A version of Shithead using a specially designed 50-card pack with four cards for each of the nine floors 2-10 and 14 special cards (4'lobbies', 4 'new buildings', 4 'stuck' cards one 'penthouse' and one 'door closed'). Rules and a video tutorial are provided on the game's website.
You can order ElevatorUp from amazon.com.
A two-player game by Niyi Kolade using a 53-card pack: 30 asset cards with positive values, 20 liability cards with negative values, and three 'Entrump6' cards with value +6. On each of the asset and liability cards is a business-related word, and the card value corresponds to the number of letters in the word. The aim is to capture cards from the 'stage' by playing positive cards from hand. For each player's first capture the played card and the cards captured from the stage must total 6, or the player may simply play a 6 from hand. Subsequently players may also capture cards or sets of cards from the stage which total plus or minus the value of the played card. The game ends when a player has made six 6-captures, and each player then scores the number of cards captured less the number of negative cards remaining in hand. The game is available from the inventor Niyi Kolade: call +234 8067557709 or e~mail .
Exploding Kittens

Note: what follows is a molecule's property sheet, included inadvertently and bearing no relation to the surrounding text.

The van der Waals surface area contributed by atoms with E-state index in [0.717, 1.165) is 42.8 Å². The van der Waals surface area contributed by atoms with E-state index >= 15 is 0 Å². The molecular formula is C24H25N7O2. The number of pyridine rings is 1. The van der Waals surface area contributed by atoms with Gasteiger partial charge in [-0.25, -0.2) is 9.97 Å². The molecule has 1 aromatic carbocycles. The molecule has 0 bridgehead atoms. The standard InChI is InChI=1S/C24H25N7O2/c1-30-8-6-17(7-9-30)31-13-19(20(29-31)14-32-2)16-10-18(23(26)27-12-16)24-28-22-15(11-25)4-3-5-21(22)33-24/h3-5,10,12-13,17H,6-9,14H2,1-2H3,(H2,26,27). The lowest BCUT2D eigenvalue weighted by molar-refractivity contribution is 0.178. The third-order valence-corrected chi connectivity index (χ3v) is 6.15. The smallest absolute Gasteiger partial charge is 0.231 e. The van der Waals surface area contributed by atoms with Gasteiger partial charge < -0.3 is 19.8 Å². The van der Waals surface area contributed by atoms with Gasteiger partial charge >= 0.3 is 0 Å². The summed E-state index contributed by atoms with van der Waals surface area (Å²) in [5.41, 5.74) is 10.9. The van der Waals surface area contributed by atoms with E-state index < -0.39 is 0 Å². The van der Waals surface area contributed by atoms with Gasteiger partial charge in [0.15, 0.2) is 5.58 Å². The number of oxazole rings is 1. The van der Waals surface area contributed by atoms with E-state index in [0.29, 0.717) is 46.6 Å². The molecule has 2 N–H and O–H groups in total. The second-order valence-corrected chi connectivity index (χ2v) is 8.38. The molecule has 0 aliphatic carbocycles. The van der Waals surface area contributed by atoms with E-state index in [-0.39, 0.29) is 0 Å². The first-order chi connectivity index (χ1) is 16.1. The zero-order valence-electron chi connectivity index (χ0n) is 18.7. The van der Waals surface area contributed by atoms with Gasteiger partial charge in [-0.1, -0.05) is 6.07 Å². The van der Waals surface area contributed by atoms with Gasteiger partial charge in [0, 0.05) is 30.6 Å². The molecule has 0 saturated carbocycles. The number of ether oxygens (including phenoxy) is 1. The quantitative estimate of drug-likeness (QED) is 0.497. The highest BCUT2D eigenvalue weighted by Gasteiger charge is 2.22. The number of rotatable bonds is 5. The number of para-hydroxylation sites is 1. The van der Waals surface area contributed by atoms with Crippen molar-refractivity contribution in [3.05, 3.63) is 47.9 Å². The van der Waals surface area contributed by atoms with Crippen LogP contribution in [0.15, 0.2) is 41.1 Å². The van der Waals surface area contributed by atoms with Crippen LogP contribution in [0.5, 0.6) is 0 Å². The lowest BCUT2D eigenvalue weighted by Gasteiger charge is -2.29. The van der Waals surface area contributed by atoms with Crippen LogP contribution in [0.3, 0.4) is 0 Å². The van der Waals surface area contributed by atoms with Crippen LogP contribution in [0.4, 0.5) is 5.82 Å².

A game for 2-5 players played with a special 56-card pack. Each player must normally end their turn by drawing a card from the deck, and if this card is an exploding kitten they are eliminated unless they are able to defuse it using a 'defuse' card. Before drawing they may play other cards from their hand which have special powers such as stealing a card from another player, skipping their turn so that they do not have to draw, forcing the next player to take two turns, looking secretly at the top few cards of the deck, shuffling the deck or negating another player's action.
You can order Exploding Kittens from amazon.com.
A zombie-themed card game loosely based on Contract Rummy, but with numerous extra cards that have special effects. The contract for each deal is not determined in advance but chosen by the winner of the previous hand before the next deal. 104 of the 192 cards correspond to two standard 52-card decks, and the remaining 88 cards have various powers, such as giving bonus or penalty points, triggering card exchanges or counteracting the effects of other cards. The design of the cards could be clearer: they are single headed, and the 104 ordinary cards have an index (A,2,3,...,J,Q,K) in only one corner, so players will need to turn all their cards upright to see what they are. "Suits" are differentiated only by the narrow coloured border of the card, and most of the card area is filled with a zombie picture which gives no obvious clue to its rank. The rules supplied with the game are supplemented by a FAQ on the game's web site that clarifies some ambiguities.